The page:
There are different views on which issues can be considered as questions of justice. Until rather recently, the distributive paradigm, or the view that justice is primarily and mostly an issue of distributing certain goods, has dominated the discussion in social justice. Today, distributive paradigm has been challenged by the idea that justice also has other important dimensions such as recognition—the ‘cultural’ dimension of justice that concerns respect and social relations—and participation, the ‘political’ dimension. I propose that this multidimensional approach (...)
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  10.  2
    Environmental Skill: Motivation, Knowledge, and the Possibility of a Non-Romantic Environmental Ethics by Mark Coeckelbergh.Lisa Kretz - 2016 - Ethics and the Environment 21 (1):109-118.
    In Environmental Skill: Motivation, Knowledge, and the Possibility of a Non-Romantic Environmental Ethics, Mark Coeckelbergh presents an expansive approach to rethinking the ontological, epistemic, and ethical relationships humans have with the environment. It is a book with a wide historical scope rooted in the Western tradition, and it seeks to address the gap between humans’ ecological ideals and environmental practices.The text begins with an exploration of the psychological conditions for environmental change. Coeckelbergh seeks to bridge the gap between what we (...)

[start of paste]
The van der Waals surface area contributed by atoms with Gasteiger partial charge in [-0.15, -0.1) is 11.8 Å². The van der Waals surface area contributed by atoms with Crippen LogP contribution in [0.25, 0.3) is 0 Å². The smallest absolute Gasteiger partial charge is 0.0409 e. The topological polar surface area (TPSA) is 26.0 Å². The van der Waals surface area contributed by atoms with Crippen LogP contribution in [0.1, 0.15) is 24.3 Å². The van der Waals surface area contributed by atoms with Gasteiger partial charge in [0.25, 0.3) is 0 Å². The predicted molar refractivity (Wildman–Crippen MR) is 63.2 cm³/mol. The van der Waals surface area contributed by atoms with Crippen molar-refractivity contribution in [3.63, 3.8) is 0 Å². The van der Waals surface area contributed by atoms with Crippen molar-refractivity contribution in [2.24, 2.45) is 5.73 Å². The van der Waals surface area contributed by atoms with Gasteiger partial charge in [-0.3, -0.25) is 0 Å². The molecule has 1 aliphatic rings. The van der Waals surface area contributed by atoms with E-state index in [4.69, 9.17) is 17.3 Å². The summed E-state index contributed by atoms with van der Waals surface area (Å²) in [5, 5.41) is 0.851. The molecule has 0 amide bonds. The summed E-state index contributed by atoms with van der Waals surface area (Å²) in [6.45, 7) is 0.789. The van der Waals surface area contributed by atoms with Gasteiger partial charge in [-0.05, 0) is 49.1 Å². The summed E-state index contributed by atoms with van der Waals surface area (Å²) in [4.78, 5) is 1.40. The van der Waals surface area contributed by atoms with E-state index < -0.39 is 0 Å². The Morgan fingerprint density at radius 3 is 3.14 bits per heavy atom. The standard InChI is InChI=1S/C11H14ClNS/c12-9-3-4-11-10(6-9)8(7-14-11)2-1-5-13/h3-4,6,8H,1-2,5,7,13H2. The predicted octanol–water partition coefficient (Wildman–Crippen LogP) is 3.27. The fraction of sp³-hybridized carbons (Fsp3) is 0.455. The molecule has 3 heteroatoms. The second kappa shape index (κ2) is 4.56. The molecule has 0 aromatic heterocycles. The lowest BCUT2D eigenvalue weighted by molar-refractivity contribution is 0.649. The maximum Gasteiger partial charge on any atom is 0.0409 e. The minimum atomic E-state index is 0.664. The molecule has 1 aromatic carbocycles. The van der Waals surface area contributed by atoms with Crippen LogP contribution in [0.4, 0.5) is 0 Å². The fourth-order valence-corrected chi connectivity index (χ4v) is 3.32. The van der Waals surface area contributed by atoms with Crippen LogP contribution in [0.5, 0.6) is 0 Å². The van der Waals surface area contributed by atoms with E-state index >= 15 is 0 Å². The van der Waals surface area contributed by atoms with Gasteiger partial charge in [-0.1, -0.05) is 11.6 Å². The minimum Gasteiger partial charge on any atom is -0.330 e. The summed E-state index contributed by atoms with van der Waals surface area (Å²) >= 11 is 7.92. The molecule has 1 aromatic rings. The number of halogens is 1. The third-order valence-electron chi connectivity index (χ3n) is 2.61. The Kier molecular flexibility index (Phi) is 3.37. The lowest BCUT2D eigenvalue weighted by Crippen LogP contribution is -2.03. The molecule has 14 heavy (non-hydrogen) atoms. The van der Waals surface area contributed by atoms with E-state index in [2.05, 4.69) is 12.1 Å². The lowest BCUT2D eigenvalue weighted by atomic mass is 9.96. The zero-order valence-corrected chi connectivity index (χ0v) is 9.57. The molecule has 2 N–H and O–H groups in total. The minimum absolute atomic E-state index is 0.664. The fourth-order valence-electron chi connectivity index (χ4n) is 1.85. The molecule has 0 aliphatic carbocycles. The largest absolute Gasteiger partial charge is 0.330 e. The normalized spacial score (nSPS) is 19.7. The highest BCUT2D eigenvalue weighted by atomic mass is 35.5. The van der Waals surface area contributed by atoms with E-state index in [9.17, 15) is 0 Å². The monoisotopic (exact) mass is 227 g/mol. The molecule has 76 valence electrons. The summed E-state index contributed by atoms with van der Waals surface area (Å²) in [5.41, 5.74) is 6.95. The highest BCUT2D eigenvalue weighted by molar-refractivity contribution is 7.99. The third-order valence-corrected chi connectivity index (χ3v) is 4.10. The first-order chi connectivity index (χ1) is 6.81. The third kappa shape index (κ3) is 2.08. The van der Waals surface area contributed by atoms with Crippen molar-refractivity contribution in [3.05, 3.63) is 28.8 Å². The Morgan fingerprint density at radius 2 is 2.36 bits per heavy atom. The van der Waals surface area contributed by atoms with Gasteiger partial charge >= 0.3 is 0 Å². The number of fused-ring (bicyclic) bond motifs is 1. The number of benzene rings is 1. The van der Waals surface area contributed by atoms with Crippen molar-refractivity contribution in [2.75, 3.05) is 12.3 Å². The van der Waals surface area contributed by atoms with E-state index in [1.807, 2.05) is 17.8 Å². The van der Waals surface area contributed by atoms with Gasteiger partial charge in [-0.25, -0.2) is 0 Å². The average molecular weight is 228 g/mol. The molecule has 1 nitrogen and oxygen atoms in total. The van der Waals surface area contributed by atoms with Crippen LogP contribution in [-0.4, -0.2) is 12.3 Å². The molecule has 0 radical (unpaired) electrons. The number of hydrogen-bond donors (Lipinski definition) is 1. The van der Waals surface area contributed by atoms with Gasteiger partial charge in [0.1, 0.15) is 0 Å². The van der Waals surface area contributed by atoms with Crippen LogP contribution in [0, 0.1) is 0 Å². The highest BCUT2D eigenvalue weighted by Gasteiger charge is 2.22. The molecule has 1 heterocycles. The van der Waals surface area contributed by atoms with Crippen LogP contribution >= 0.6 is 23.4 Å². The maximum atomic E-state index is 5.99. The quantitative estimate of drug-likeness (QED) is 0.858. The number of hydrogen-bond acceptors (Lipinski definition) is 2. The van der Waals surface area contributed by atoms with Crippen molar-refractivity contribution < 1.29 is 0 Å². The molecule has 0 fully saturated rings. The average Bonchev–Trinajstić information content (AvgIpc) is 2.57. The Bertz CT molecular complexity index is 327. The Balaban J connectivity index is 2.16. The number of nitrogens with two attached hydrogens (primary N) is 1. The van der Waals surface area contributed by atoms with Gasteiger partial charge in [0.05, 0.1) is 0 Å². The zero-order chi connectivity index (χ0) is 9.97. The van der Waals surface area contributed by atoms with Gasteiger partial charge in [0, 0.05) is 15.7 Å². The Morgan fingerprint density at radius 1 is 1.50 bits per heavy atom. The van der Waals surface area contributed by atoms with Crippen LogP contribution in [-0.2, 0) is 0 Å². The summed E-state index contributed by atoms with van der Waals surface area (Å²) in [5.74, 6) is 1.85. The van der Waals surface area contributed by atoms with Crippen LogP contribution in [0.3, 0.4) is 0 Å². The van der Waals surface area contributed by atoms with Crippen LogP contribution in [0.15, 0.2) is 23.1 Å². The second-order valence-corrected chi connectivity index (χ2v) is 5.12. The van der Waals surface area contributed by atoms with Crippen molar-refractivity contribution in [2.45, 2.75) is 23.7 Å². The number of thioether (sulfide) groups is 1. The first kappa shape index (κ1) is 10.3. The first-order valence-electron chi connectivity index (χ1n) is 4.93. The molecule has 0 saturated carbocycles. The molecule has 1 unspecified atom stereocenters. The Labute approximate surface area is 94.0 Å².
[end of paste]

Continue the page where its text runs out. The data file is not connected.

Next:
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  11.  34